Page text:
Author: Mihai Avram | Date: 5/17/2020
Machine Learning has evolved far beyond just training a model on data and running that trained model to return classification results. In order to efficiently build Machine Learning solutions that effectively run in production environments, we must expand our solutions to be able to provision, clean, train, validate, and monitor the data and model at scale. This requires a new exemplary skillset called a Machine Learning pipeline.
Scikit-learn is a very popular Machine Learning framework, so let’s frame this idea around it and start with a simple pipeline example.
A Simple scikit-learn Machine Learning Pipeline
Scikit-learn is one of the most popular machine libraries implemented in Python, and the key is the
Pipeline package from
sklearn.pipeline as shown in the code. We start with the following code.
from sklearn.linear_model import LogisticRegression from sklearn.pipeline import Pipeline from sklearn.preprocessing import StandardScaler # Retrieving our data using our custom function x_vals, y_vals = load_in_raw_data() # Building the pipeline pipeline = Pipeline([ ('scalar_step', StandardScaler()), # More data preprocessing steps can go here ('dimensionality_reduction_step', PCA(n_components = 3)), ('classification_step', LogisticRegression()) ]) # Running our pipeline against our data to fit and create the model pipeline.fit(x_vals, y_vals)
Let us go through the code step by step.
from sklearn.linear_model import LogisticRegression from sklearn.pipeline import Pipeline from sklearn.preprocessing import StandardScaler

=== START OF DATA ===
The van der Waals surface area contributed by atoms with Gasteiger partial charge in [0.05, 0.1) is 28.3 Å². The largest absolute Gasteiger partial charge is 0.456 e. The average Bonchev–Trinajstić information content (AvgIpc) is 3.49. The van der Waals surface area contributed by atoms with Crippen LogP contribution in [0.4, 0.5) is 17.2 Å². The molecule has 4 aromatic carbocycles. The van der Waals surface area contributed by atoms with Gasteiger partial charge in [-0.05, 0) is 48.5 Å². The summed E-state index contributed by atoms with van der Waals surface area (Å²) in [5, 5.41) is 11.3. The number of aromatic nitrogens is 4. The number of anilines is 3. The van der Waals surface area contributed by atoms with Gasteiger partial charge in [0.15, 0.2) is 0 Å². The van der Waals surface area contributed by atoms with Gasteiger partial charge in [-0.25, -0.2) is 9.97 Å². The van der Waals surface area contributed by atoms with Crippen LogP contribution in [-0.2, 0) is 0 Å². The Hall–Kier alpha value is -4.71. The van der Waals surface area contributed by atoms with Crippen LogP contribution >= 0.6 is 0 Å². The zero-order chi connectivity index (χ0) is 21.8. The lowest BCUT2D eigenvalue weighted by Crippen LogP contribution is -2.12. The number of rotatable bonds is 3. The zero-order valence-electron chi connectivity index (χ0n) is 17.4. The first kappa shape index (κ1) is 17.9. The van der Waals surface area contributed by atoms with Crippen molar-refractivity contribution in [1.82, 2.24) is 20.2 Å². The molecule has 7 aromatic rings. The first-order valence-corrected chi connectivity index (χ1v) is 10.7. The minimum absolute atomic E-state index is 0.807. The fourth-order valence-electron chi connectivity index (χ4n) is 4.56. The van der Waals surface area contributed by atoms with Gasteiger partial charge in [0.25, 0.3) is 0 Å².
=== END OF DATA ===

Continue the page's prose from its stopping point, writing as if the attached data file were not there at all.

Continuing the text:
Here we import all of the packages needed from the scikit-learn library in order to build our pipeline. You may need to import more of them based on the problem you have at hand and the steps involving your pipeline. For instance, if your pipeline involves a Naive Bayes classifier, then the following import would be needed.
>>> from sklearn.naive_bayes import GaussianNB
# Retrieving our data using our custom function x_vals, y_vals = load_in_raw_data()
We leverage a function we have created in our code
load_in_raw_data() which is not included in this post because it is open to interpretation and varies from case to case. For instance, this function could load the popular Iris Data Set from the UCI ML Repository via
sklearn.datasets.load_iris() or it could simply load a file from disk.
# Building the pipeline pipeline = Pipeline([ ('scalar_step', StandardScaler()), # More data preprocessing steps can go here ('dimensionality_reduction_step', PCA(n_components = 3)), ('classification_step', LogisticRegression()) ])
We build our pipeline by providing a sequence of transformations that our dataset will go through. These transformations will happen in the sequence they are provided, so the
scalar_step, will happen before the
dimensionality_reduction_step. Note that you can include different transformations and as many as you would like depending on the Machine Learning problem you are looking to solve.
# Running our pipeline against our data to fit and create the model pipeline.fit(x_vals, y_vals)
We run our data through our pipeline to create and fit our model to our resulting values provided (y_vals). You can later use that model to predict future y values based on new x values.
And voila! That’s the skinny on scikit-learn pipelines, for more information, you can check out the following three resources, which can fortify your knowledge of scikit-learn pipelines.
Scikit-learn documentation – (https://scikit-learn.org/stable/modules/generated/sklearn.pipeline.Pipeline.html)
Scikit-learn pipeline examples from Queirozf -(http://queirozf.com/entries/scikit-learn-pipeline-examples)
Creating Sklearn pipelines in Python (Video)
Full-fledged Machine Learning Pipeline Frameworks
Now imagine having to run this Machine Learning task in a full-fledged production environment servicing many stakeholders that needs to do the following: